Thursday, May 01, 2008

Best Magazines of 2007

BoSacks Speaks Out: This is a fine article with the exception of the oft repeated statistics of the Publishers Information Bureau (PIB). These professionally manufactured and distributed rumors of "rate-card reported rates" suggest that the dollars in the statement are listed is if people, agencies and clients were paying list price. Almost no one buys ad pages at rate card prices. Do you?

Now I know that there are some publishers in my database who have told me that they don't break from their rate card. That is fine. But I also know that none of you guys are members of the PIB listings. Are you?

So let's get real. The industry may be up or it may be down, but you will never be able to tell from the PIB revenue statement. What is harder to flummox is the actual page count. That is a much more important statistic for the health of the publishing body politic.

"Disraeli was pretty close: actually, there are Lies, Damn lies, Statistics, Benchmarks, and Delivery dates"
- Unknown

Best Magazines of 2007
By Steve Black -- Library Journal

Rumors of the death of the magazine are greatly exaggerated. Efforts by some innovative publishers suggest that rather than killing magazines, the Internet may just reinvigorate the medium. The best magazines of 2007 all exhibit responsiveness to readers, often cultivated via their web sites as spaces for reader feedback and contribution, and most have a clear sense of purpose aimed at their specific audience.

Specialty publications elude slump
Matt Kinsman, coauthor of Folio's March 2008 "Magazine Job Report," notes in a blog that a poll of Folio's readers shows that a solid majority of employees in magazine publishing foresee a "nichified" future for magazines. Circulation and newsstand sales of most general interest magazines are falling, in some cases dramatically. According to Folio, Time's circulation dropped 17 percent; Playboy, ten percent; and Reader's Digest, seven percent. The most notable increase in circulation among the top 25 was for AARP's magazines, which enjoy a growing demographic that happens to be very attractive to advertisers (see "Magazines Take a Huge Hit at the Newsstand" by Dylan Stableford, 2/11/08).

Among this year's crop of best magazines, Russia!, Jewish Living, and The Ski Journal exemplify magazines targeted to well-defined niches attractive to specific advertisers. Despite volatility and uncertainty, the advertising market for magazines remains very large. The Magazine Publishers of America (MPA) reports total magazine advertising revenue at $25.5 billion for 2007, an increase of 6.1 percent over 2006, even though ad pages declined 0.6 percent to 244,736.54.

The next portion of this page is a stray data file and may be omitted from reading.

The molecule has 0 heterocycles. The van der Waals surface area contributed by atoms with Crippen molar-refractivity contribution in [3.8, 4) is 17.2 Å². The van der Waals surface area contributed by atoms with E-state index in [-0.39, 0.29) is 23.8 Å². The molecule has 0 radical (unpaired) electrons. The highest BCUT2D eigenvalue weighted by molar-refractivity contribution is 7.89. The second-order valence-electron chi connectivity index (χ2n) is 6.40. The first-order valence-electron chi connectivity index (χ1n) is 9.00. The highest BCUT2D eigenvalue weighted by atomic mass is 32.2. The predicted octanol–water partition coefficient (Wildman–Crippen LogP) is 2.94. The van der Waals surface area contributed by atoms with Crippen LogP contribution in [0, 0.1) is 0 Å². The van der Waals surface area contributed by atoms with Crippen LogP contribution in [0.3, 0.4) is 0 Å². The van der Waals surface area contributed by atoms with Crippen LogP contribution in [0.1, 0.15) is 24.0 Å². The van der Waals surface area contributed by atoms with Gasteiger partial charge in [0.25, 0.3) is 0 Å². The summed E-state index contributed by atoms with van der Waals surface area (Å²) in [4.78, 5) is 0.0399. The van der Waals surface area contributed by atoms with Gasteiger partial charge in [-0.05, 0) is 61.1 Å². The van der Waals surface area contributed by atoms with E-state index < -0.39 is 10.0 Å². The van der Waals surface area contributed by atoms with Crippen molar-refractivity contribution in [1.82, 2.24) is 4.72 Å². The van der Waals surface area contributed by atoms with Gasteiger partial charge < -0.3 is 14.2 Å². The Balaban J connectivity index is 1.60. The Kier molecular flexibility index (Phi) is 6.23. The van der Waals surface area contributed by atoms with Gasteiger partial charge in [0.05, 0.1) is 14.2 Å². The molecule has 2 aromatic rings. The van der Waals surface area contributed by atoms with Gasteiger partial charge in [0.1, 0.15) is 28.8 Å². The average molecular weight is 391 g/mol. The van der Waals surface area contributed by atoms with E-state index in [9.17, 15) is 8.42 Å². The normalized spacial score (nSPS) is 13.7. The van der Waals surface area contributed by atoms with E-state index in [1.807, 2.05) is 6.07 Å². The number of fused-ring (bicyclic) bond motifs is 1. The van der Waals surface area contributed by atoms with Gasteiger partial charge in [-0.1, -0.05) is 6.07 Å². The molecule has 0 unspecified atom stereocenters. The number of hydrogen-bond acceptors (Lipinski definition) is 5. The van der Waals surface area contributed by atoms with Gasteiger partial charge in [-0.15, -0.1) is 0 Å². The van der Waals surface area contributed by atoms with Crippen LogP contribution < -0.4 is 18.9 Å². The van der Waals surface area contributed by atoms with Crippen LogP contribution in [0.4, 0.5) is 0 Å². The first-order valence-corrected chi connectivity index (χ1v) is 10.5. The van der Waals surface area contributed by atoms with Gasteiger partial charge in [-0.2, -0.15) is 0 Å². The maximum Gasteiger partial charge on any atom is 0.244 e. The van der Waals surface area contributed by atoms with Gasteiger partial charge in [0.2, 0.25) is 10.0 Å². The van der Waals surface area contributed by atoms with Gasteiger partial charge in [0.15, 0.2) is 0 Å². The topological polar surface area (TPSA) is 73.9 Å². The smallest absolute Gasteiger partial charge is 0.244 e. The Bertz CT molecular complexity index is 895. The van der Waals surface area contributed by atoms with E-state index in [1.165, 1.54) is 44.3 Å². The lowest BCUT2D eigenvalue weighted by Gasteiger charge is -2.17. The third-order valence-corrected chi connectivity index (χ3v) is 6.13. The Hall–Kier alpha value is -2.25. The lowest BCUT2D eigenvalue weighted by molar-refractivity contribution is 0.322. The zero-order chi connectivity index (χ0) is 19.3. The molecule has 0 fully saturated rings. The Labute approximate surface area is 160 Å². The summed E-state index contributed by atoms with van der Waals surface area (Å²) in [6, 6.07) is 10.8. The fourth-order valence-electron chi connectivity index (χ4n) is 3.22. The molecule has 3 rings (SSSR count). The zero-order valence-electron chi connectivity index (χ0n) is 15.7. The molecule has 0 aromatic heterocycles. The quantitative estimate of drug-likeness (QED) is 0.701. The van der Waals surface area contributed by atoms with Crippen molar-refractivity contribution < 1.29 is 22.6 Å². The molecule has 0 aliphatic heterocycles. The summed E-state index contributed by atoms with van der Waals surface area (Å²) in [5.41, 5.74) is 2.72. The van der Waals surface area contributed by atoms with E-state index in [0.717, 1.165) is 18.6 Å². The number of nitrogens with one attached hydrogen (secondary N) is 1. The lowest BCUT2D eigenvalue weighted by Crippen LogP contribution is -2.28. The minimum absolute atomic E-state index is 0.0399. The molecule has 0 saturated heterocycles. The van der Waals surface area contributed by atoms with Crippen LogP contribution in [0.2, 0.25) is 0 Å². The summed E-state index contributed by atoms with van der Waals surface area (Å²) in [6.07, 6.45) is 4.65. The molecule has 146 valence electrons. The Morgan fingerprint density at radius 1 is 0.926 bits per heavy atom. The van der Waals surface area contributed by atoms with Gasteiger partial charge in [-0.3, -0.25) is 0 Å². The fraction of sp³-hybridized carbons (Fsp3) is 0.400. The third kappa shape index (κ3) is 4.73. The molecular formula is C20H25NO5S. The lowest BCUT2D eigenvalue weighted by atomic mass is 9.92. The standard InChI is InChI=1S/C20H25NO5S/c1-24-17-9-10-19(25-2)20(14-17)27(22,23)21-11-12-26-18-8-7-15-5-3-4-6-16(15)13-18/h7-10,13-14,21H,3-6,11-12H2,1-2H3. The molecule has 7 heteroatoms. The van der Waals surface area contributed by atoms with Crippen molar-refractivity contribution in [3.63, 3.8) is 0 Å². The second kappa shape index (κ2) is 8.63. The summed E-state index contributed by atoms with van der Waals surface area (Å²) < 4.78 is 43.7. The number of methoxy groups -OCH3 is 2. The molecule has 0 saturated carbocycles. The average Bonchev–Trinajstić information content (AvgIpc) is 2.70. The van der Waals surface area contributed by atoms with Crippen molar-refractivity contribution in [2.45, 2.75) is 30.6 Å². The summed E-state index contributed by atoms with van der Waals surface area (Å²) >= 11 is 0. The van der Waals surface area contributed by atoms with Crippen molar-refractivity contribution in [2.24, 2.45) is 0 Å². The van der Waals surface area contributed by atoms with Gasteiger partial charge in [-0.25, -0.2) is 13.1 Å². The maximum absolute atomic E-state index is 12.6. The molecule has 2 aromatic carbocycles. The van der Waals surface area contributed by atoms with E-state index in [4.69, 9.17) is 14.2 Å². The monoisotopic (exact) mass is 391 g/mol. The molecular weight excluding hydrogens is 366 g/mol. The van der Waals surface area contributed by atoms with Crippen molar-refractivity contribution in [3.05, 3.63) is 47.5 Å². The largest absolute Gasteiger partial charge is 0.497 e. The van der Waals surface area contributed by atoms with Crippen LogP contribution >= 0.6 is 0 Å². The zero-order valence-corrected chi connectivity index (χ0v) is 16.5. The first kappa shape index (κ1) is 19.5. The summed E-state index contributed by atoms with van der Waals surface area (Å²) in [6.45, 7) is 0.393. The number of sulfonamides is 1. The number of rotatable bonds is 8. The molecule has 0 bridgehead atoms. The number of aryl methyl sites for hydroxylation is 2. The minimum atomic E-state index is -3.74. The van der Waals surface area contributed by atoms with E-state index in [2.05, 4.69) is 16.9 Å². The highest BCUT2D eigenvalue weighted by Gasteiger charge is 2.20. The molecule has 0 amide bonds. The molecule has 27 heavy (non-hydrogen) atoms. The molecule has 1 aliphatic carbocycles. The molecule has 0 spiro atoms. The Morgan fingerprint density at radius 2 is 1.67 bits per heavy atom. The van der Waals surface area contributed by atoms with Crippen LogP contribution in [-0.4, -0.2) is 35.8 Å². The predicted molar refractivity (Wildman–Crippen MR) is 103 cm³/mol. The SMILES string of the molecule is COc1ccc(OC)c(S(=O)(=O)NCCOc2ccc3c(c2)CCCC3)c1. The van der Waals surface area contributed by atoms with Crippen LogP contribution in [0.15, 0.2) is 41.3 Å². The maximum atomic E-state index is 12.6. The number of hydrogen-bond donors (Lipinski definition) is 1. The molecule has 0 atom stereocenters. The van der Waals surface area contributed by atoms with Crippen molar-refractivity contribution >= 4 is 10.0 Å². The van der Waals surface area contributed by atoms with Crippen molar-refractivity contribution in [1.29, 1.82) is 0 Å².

Magazines that ceased publication in 2007 include Cracked, Child, Jane, and Business 2.0, many of which will live on as web sites. Se7en and Muslim Girl, two magazines launched in 2007 and reviewed in LJ, are already suspended. The two most notable magazines to fold were Forbes Inc.'s American Heritage-which was then purchased by Edwin Grosvenor and will continue under his editorial leadership-and Condé Nast's House & Garden (1885-2007), which, the New York Times reported, had a paid circulation of nearly one million at the time it closed.

Expansion online
Publishers' continuing efforts to develop web sites to enhance and strengthen magazines reflect a seismic shift in the magazine publishing industry. While few expect print magazines to disappear, most see an effective web presence as essential to future success. MPA reports 67.5 million visitors to magazines' web sites in 2007. This is up eight percent over the year before, a growth rate three times that for the overall U.S. Internet audience.

As each magazine seeks the ideal relationship of print to online to develop its brand, nearly every magazine has a web site with at least subscribing information, and most offer some content to attract readers. It is rapidly becoming commonplace for publishers to include blogs or other tools to invite readers to communicate with editors and fellow readers. In the future, magazines' survival may depend on their ability to foster reader responses, incorporate reader ideas and suggestions, and even publish their submissions.

The problem with versions
Efforts to blend content and community are blurring the distinction between magazines and web sites, a trend that will intensify as publications cultivate affinity groups through their online presences. A complication for librarians is the fluid state of content available online and how that content relates to the printed magazine. Online content may or may not be referenced in the print magazine, and it can quickly disappear. In Serials Review, Xiaotian Chen documents how accessibility is impacted by inconsistent references from print to online and failed links ("Web-Exclusive Articles in Traditionally Print Periodicals," 12/07). If discrepancies between print and online versions become a significant problem for libraries and patrons, advocacy with publishers and database vendors may be needed. In the meantime, the Wayback Machine can help one find fugitive web-only content.

Reader experiences with web content raise expectations for uncluttered pages and highlighted main points to help cope with information overload. This is reflected in the current fashion of magazines' graphic designs. Glossy and busy are out, despite the exception of Condé Nast's Portfolio. The look in vogue is a shorter, wider format, almost square, with a satin or matte finish throughout and pages with plenty of white space and main ideas denoted in large fonts. The effect is pleasing and easy to navigate, enhancing the format's inherent ability to provide an enjoyable visual and tactile experience. Indeed, the new launches of 2007 are evidence that any rumors of the death of magazines at the hands of the web are overstated.